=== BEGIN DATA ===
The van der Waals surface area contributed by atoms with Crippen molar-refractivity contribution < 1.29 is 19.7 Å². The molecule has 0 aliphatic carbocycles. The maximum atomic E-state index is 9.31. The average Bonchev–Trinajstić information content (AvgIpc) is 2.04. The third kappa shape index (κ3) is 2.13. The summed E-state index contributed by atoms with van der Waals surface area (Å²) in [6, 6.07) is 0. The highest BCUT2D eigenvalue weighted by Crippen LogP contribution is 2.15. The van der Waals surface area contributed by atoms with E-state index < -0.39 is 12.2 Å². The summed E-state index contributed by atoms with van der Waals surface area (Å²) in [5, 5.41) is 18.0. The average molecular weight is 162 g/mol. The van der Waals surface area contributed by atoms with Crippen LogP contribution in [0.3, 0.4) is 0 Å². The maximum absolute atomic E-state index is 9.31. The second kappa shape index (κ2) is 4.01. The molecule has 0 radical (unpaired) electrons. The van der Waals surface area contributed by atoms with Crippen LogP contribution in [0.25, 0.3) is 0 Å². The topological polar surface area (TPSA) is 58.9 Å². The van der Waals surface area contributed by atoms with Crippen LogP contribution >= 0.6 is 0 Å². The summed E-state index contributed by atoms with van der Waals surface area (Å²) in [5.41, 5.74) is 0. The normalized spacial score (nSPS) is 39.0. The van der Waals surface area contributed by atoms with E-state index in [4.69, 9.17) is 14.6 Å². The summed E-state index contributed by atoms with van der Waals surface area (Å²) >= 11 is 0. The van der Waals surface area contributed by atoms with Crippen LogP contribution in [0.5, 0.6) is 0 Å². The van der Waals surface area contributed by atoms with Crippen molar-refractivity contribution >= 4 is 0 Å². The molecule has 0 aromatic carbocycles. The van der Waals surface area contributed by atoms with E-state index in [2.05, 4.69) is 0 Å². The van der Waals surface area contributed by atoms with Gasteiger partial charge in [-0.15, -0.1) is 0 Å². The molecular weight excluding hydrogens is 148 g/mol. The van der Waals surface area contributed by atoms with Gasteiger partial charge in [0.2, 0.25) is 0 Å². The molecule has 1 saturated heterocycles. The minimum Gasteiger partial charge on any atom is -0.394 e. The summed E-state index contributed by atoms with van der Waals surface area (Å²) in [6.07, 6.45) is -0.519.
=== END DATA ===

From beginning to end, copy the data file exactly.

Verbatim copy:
The van der Waals surface area contributed by atoms with Crippen molar-refractivity contribution < 1.29 is 19.7 Å². The molecule has 0 aliphatic carbocycles. The maximum atomic E-state index is 9.31. The average Bonchev–Trinajstić information content (AvgIpc) is 2.04. The third kappa shape index (κ3) is 2.13. The summed E-state index contributed by atoms with van der Waals surface area (Å²) in [6, 6.07) is 0. The highest BCUT2D eigenvalue weighted by Crippen LogP contribution is 2.15. The van der Waals surface area contributed by atoms with E-state index < -0.39 is 12.2 Å². The summed E-state index contributed by atoms with van der Waals surface area (Å²) in [5, 5.41) is 18.0. The average molecular weight is 162 g/mol. The van der Waals surface area contributed by atoms with Crippen LogP contribution in [0.3, 0.4) is 0 Å². The maximum absolute atomic E-state index is 9.31. The second kappa shape index (κ2) is 4.01. The molecule has 0 radical (unpaired) electrons. The van der Waals surface area contributed by atoms with Crippen LogP contribution in [0.25, 0.3) is 0 Å². The topological polar surface area (TPSA) is 58.9 Å². The van der Waals surface area contributed by atoms with Crippen LogP contribution >= 0.6 is 0 Å². The summed E-state index contributed by atoms with van der Waals surface area (Å²) in [5.41, 5.74) is 0. The normalized spacial score (nSPS) is 39.0. The van der Waals surface area contributed by atoms with E-state index in [4.69, 9.17) is 14.6 Å². The summed E-state index contributed by atoms with van der Waals surface area (Å²) >= 11 is 0. The van der Waals surface area contributed by atoms with Crippen LogP contribution in [0.5, 0.6) is 0 Å². The van der Waals surface area contributed by atoms with Crippen molar-refractivity contribution >= 4 is 0 Å². The molecule has 0 aromatic carbocycles. The van der Waals surface area contributed by atoms with E-state index in [2.05, 4.69) is 0 Å². The van der Waals surface area contributed by atoms with Gasteiger partial charge in [-0.15, -0.1) is 0 Å². The molecular weight excluding hydrogens is 148 g/mol. The van der Waals surface area contributed by atoms with Gasteiger partial charge in [0.2, 0.25) is 0 Å². The molecule has 1 saturated heterocycles. The minimum Gasteiger partial charge on any atom is -0.394 e. The summed E-state index contributed by atoms with van der Waals surface area (Å²) in [6.07, 6.45) is -0.519.